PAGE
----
Spring has hit us, hard and fast. In Washington, that comes with a lot of baggage: the National Cherry Blossom Festival swells the streets with tourists from across the world, the spring gala season fills our calendars to the brim, our retail districts overflow with throngs of shoppers eager to replenish their warm-weather wardrobe. Our city parks are also rediscovered. Having lain dormant through the whippings of winter, they spring up with joggers, ball players and picnickers about as fast as with dandelions.
For a good many of us, it’s time to pull the bicycles out of storage and widen the horizons of our recreational and commuting potentials. If you talk to a local cyclist, very little can refresh the senses like the rush of cruising through warm spring winds along the Potomac or through the Mall. Whether biking along the Tidal Basin or the Capital Crescent, the Washington & Old Dominion Trail (W&OD) or Rock Creek Park trails, the very nature of the ride is a signifier of spring.
Unfortunately, those of us who aren’t on bikes don’t always share the elation, and that disconnect can often result in some ugly run-ins—literally. Every spring, bicycle accidents increase significantly, a result of both heightened automotive, pedestrian and bicycle traffic. While it’s easy to blame it all on the cyclists—and in many cases, they are indeed the ones to blame—it is worth trying to understand their situation.
Cyclists are at the bottom of the traffic food chain. Too slow and fragile to share the road properly with vehicles and too fast and precarious to ride along pedestrians on the sidewalk, bikers hunt for safe riding areas in the city like a scavenger: winding around the neighborhood blocks to avoid the congested streets, shooting into pockets of open road when they present themselves, compensating for the cars that never see them and the pedestrians that don’t pay them attention. Even most bike lanes in the city are sandwiched between traffic lanes and parallel parking spots. Bikers are almost constantly at risk when riding through the city.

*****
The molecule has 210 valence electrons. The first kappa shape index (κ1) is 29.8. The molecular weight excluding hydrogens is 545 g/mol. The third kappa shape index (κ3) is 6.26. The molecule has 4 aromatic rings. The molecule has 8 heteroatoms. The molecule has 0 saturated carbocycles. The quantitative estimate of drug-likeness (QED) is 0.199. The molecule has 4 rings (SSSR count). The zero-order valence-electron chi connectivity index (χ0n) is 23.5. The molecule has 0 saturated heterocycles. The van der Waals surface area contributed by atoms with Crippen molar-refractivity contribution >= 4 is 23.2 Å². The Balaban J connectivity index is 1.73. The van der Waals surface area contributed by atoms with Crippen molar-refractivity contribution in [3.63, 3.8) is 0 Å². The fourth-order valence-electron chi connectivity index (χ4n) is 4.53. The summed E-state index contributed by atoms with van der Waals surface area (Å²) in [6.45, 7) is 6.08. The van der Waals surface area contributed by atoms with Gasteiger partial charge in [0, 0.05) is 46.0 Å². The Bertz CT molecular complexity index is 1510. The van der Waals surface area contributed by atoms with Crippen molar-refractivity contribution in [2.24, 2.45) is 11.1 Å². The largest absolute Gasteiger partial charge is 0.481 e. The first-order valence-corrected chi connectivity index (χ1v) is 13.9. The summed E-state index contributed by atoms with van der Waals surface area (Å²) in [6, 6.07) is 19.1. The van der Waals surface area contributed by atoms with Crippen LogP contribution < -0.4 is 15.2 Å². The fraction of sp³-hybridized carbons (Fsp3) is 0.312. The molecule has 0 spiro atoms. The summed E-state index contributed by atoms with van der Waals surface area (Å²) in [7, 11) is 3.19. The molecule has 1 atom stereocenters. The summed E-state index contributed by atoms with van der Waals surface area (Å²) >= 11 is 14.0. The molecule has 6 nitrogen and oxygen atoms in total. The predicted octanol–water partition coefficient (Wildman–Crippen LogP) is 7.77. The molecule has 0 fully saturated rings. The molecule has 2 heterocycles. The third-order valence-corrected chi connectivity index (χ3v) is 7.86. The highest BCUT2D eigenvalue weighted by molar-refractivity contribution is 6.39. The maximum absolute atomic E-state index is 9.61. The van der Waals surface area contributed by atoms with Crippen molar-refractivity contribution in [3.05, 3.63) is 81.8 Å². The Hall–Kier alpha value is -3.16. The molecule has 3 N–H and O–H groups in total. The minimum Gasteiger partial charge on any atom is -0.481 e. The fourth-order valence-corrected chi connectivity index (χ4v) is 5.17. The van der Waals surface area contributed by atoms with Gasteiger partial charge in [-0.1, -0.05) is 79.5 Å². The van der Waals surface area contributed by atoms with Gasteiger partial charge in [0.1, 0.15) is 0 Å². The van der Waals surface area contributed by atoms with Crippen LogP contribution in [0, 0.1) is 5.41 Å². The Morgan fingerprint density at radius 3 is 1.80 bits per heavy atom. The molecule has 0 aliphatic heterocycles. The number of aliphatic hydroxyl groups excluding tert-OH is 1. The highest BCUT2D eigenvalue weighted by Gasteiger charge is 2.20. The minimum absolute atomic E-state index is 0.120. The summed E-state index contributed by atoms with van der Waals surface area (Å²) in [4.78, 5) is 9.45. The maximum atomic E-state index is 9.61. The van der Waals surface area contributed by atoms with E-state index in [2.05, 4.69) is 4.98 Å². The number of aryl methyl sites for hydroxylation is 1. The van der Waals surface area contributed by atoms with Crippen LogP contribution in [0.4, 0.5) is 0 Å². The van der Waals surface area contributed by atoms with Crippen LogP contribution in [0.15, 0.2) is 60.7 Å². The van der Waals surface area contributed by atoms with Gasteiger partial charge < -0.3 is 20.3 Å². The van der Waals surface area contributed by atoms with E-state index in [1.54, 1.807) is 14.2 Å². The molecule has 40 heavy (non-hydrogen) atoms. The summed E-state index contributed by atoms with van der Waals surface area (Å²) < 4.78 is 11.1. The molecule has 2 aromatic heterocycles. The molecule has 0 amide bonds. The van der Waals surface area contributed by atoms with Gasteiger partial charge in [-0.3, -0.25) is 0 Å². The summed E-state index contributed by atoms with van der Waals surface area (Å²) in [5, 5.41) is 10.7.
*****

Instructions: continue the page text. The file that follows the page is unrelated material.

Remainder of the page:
As a response to the increase of bikers and walkers and runners, the Metropolitan Police Department has kicked off its Street Smart Campaign, an annual mission enforcing pedestrians, cycling and driving laws.
Street Smart is an annual public education, awareness and behavioral change campaign in the Washington area, responding to the challenges of pedestrian and bicycle safety since 2002 through public awareness and law enforcement efforts. The Street Smart program emphasizes education of motorists and pedestrians through mass media as a companion to the efforts of state and local governments and agencies to build safer streets and sidewalks, enforce laws, and train better drivers, cyclists, and pedestrians.
The program is coordinated by the National Capital Region Transportation Planning Board (TPB), and is supported by federal funds made available through state governments and funding from some TPB-member jurisdictions. Throughout the past week, police have been enforcing traffic laws at major city areas and intersections—they were focused on 14th and U Streets last Tuesday and cleaned up good.
Arlington County has also gotten on board with its own campaign, PAL (Predictable, Alert, Lawful).
Whether in your car, atop your bike or on your feet, now is a good time to be aware of the road—not only to avoid citations but to prevent injuries or worse. And for the sake of greater good, let us all agree not to bring back roller-blades.